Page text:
Nobel-Prize Winner Mundell Signals Yuan Move Will Erode Economic Stability

Robert Mundell, the Nobel Prize- winning economist, signaled that China’s pledge to return to a more flexible exchange-rate policy may erode stability in the global and Chinese economies.

Keeping the yuan pegged to the dollar has been “a great source of stability” for China and the world, the Columbia University professor told reporters in Hong Kong today. While U.S. President Barack Obama welcomed the move, “he is not an economist,” Mundell said.

The yuan climbed the most in 18 months against the dollar today after the central bank said June 19 it will increase the currency’s “flexibility,” signaling an end to the crisis policy of a peg. The announcement was ahead of a Group of 20 summit this week where leaders will discuss how to sustain the global recovery and prevent a repeat of the financial crisis.

Mundell, credited as the intellectual “father” of the euro, has previously called for the European currency to be fixed against the dollar, saying exchange-rate swings were a cause of the global financial crisis.

The yuan climbed 0.14 percent to 6.8165 per dollar at 10:55 a.m. in Hong Kong, from 6.8262 on June 18, the biggest gain since Dec. 31, 2008.

The central bank’s announcement followed pressure from trading partners including the U.S., where lawmakers threaten legislation that could penalize Chinese imports. An under-valued yuan, or renminbi, gives the nation an unfair advantage in trade, they argue.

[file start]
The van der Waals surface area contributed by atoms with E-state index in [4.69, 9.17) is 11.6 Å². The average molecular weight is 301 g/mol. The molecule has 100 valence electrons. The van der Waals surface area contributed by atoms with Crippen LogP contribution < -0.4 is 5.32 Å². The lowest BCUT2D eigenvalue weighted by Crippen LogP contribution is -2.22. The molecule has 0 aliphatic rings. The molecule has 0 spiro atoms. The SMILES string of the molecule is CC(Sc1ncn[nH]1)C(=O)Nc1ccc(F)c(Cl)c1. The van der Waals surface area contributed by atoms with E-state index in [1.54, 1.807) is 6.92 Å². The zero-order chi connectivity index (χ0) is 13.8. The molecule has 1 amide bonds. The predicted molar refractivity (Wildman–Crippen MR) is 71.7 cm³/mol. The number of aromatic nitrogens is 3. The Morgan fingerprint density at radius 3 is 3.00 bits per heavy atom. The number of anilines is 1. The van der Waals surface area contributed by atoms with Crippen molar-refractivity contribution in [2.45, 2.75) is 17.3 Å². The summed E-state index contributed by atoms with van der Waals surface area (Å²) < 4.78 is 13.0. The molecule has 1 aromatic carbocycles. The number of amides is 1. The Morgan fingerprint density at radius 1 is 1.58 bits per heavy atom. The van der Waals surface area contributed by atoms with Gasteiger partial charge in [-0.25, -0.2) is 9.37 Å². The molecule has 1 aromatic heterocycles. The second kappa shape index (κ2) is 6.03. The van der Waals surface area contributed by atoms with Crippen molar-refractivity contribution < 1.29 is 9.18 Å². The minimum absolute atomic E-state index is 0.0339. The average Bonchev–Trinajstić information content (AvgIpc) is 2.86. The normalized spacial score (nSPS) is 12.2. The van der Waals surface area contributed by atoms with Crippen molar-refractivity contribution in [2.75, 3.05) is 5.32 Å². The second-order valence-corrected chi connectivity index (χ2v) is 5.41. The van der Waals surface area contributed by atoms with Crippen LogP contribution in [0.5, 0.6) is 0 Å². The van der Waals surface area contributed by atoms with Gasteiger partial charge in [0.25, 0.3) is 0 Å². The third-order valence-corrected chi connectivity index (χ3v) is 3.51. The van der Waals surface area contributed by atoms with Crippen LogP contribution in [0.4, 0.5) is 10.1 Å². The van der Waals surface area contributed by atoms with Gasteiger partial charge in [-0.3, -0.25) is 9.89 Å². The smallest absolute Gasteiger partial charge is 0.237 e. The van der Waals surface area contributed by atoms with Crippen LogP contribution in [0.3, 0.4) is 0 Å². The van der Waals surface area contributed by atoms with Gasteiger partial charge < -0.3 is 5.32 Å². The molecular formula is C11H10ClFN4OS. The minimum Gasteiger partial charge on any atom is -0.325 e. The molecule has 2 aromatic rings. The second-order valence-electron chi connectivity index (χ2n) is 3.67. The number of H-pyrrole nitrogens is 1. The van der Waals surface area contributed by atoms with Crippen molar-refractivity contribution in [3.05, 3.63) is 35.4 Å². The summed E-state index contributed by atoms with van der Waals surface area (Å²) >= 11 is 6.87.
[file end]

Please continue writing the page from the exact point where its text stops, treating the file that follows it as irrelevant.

Photographer: Daniel Acker/Bloomberg

Robert Mundell, Nobel Prize winning economist and Columbia University professor, stands for a portrait in New York. Close

Robert Mundell, Nobel Prize winning economist and Columbia University professor, stands... Read More

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Photographer: Daniel Acker/Bloomberg

Robert Mundell, Nobel Prize winning economist and Columbia University professor, stands for a portrait in New York.

‘It’s Wrong’

“It’s wrong for the U.S. to force China to destabilize the renminbi, I myself don’t think it’s a good idea,” Mundell said. He called the Chinese move “political.”

The yuan has traded at about 6.83 per dollar since July 2008, a policy that the central bank indicated is no longer necessary after the Chinese economy cemented its recovery.

Mundell said the yuan-dollar peg gave Asian exporting nations more confidence in their trade positions by tying together two of their biggest customers. It also served as an “anchor” for the exporting countries’ monetary policies, he said.

China could tackle its balance-of-payments surplus and build-up in foreign-exchange reserves while maintaining a fixed exchange rate, the economist added, saying that the tools could include boosting wages and consumer spending and easing the way for more imports.

Inflation, Asset Bubbles

In a question-and-answer document published yesterday, the People’s Bank of China said that a floating exchange rate will help the nation to restructure its economy, curb inflation and asset bubbles, and reduce trade imbalances.

China is “accelerating efforts to adjust its economic structure and growth model, and the global financial crisis has made this task even more important and pressing,” the central bank said. “The reform of the exchange-rate mechanism will help promote economic restructuring and improve the quality and efficiency of growth.”

Mundell, who won a Nobel Prize in economics in 1999, spoke to reporters at a conference center where he was giving a speech. The economist “played a significant role in the founding of the euro,” according to his page on Columbia University’s Web site.

--Sophie Leung. Editors: Paul Panckhurst, Nerys Avery.

To contact the reporter on this story: Sophie Leung in Hong Kong at sleung59@bloomberg.net

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